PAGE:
Another day, another positive prediction comes for the recovering economy of Alberta.
It looks mostly sunny, with only a few clouds – hello pipeline delays – spotted on the horizon.
But when do the jobs come back in a deluge?
I do not want to be the man who always looks at the glass that is half empty, but this remains a crucial question for thousands of Albertans, with disturbing pockets of higher unemployment occurring among younger men and in places like Calgary.
"It does not get any worse, but it does not get any better," said Parth Ramanuj, a 28-year-old electronic and communications technician who moved from Toronto to Calgary four years ago and has been unemployed since June.
" When I came here in 2014, it was not so bad, there were a lot of jobs and you could apply, interview and get one according to your qualifications. Nowadays there are very few possibilities."  One anecdote does not make a trend.
But it does not detract from the harsh reality of 167,000 unemployed Albertans such as Ramanuj who need a payment check and problems to secure the work.
To be honest, Alberta's employment schedule has improved considerably since the recession ended.
During the recession, the unemployment rate rose from 4.4 percent in November 2014 to nine percent two years later. In August, the province's unemployment rate was 6.7 percent and in that month 16,000 jobs were created.
Employment in Alberta grew by 53,000 per year, mainly in full-time work, Statistics Canada
noted. Nothing to smell.
However, Calgary's unemployment rate increased to 8.2 percent in August – 73,000 were unemployed – the second highest in Canadian cities, lagging behind only with St. John's, NL
and Alberta's youth unemployment rate was 11.8 percent, almost a full point above the national average.
During a speech in Calgary on Thursday the deputy chief economist of TD Bank Group said that the economy of the province & # 39; home & # 39; will return to a fully recovered position next year, after the two-year recession caused by the collapse of oil prices in 2014.
The bank expects gross domestic product to grow by 2.4 percent this year and by about 2 percent in 2019.
(On Wednesday, a report from Royal Bank with the forecasted economy of Alberta will increase by 2.5 percent this year and next year, with stronger oil prices "to keep the recovery on course." Recently, BMO predicted comparable rates.)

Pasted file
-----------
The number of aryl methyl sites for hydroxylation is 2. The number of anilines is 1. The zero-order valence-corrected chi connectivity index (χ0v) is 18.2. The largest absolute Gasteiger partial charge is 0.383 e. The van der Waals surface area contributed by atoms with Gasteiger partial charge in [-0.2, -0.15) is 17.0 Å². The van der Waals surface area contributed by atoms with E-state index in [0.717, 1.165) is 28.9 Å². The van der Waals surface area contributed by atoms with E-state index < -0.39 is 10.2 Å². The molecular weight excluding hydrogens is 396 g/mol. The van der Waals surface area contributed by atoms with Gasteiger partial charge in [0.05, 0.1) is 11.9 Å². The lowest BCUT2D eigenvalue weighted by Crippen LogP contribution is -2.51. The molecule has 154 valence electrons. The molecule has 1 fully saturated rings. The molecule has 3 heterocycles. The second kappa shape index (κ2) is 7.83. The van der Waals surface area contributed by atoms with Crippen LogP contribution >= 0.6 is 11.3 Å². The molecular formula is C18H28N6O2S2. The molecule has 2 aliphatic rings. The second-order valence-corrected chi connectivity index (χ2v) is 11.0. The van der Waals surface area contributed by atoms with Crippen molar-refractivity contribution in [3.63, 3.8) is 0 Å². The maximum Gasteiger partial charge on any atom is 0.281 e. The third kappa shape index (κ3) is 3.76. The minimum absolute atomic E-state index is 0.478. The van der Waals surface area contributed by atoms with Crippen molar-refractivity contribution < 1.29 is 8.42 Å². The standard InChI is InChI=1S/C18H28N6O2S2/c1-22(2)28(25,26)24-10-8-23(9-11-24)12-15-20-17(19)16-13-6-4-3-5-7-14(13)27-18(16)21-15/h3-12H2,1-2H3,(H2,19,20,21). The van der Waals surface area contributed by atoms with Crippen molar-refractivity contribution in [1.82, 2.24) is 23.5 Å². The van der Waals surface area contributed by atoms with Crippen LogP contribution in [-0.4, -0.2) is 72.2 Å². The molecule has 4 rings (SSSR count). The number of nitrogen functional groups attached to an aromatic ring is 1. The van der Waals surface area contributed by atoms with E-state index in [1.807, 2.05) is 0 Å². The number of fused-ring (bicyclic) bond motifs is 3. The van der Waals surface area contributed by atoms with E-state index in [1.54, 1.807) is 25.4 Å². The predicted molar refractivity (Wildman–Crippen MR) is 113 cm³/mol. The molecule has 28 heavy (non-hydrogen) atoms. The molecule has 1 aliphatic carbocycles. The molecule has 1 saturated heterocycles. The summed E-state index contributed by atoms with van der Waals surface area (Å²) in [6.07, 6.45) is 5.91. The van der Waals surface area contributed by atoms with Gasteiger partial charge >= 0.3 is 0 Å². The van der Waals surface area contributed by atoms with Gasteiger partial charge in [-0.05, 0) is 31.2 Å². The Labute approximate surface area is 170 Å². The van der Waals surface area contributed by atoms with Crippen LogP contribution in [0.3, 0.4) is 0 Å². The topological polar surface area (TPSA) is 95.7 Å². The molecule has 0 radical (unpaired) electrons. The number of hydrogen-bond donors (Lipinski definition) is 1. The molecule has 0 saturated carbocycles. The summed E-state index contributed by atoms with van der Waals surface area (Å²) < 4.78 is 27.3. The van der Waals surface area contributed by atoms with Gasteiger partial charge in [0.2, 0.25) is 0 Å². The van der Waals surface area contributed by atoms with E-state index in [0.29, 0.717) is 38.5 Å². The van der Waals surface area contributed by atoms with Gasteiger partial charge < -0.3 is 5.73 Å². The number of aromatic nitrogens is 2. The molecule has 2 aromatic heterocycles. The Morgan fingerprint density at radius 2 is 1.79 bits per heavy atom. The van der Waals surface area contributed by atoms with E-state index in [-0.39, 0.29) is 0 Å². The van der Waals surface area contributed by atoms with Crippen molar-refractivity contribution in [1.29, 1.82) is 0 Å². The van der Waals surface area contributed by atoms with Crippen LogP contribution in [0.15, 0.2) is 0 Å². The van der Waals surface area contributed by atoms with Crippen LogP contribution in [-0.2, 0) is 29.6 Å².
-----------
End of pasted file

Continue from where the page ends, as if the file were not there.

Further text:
In his speech, TD & # 39; s Derek Burleton mentioned eight reasons why he is optimistic about the economic future of the province.
On the energy side, strong global demand for oil and declining operating costs for petroleum producers are helping to improve profits, while the US Gulf Coast is hungry for heavy Canadian crude oil as Venezuelan production craters.
Alberta sees more energy diversification with new petrochemical projects and the potential green light from Shell's $ 40 billion LNG Canada project from the BC coast would provide a much needed injection to the ailing natural gas producers.
Outside the oil painting, & # 39; nascent power & # 39; seen in industries such as tourism, food production and technology. The population of the province continues to expand and remains relatively young and well educated.
Finally, Alberta has a favorable tax situation compared to other provinces, although large budget deficits remove part of the benefit.
That's the glass half-full viewpoint.
Despite these positive forces, Burleton does not expect a sudden increase in the number of employees, with reference to lagging capital investments such as Achilles' heels & # 39; from the province.
Upstream capital expenditures for oil and gas are projected to be around $ 24 billion this year, far from the $ 60 billion witness during the high flying days of US $ 100-a-barrel oil earlier this decade.
He sees Alberta's unemployment not dropping below six percent until 2020
" It does not appear to be a heroic recovery," Burleton said in an interview.
"It is volatile, we see unemployment still falling as the recovery gradually increases, but it does not go back to where it was in 2014.
" And we see it Do not even go back to, in our view, a sustainable (level) in the longer term until 2020 – a and that will be four years after the start of the recovery. "
It will be difficult to see a significant increase in the consumption of the oil population in 2019 in view of the headwind for the sector, from a sharp discount on Western Canadian heavy oil prices to the persistent delays in the Trans Mountain and Keystone XL pipeline projects.
The discount for Canadian heavy oil passed US $ 30 a barrel earlier this week, before closing Thursday at US $ 29.04.
Big-ticket oilsands projects that have invested largely in this decade, although Nexen began working this week on an expansion of $ 400 million in the development of Long Lake.
Tim McMillan, head of the Canadian Petroleum Producers Association, pointed out that spending on oil spares has dropped in 2018, even with stronger oil prices.
" is remarkable that we have $ 70 oil and a Canadian dollar that is in the 70 cent range … and we're still not seeing a rebound in Canadian investment, "said McMillan, who attended Thursday's lunch.
"So much of the jobs we have lost here is about the growth (side), the development teams and technical teams to develop new projects, which we have swept from the board because we have no new projects in the future. "
The bottom line is that the province is in the growth mode again, but it is at a moderate pace. Many sectors are marching ahead, although challenges in the short and medium term such as pipelines can not be ignored.
We must also remember that the economy is in transition and that there are still too many Albertans who do not expect work, even with sunny days.
Chris Varcoe is a columnist from Calgary Herald.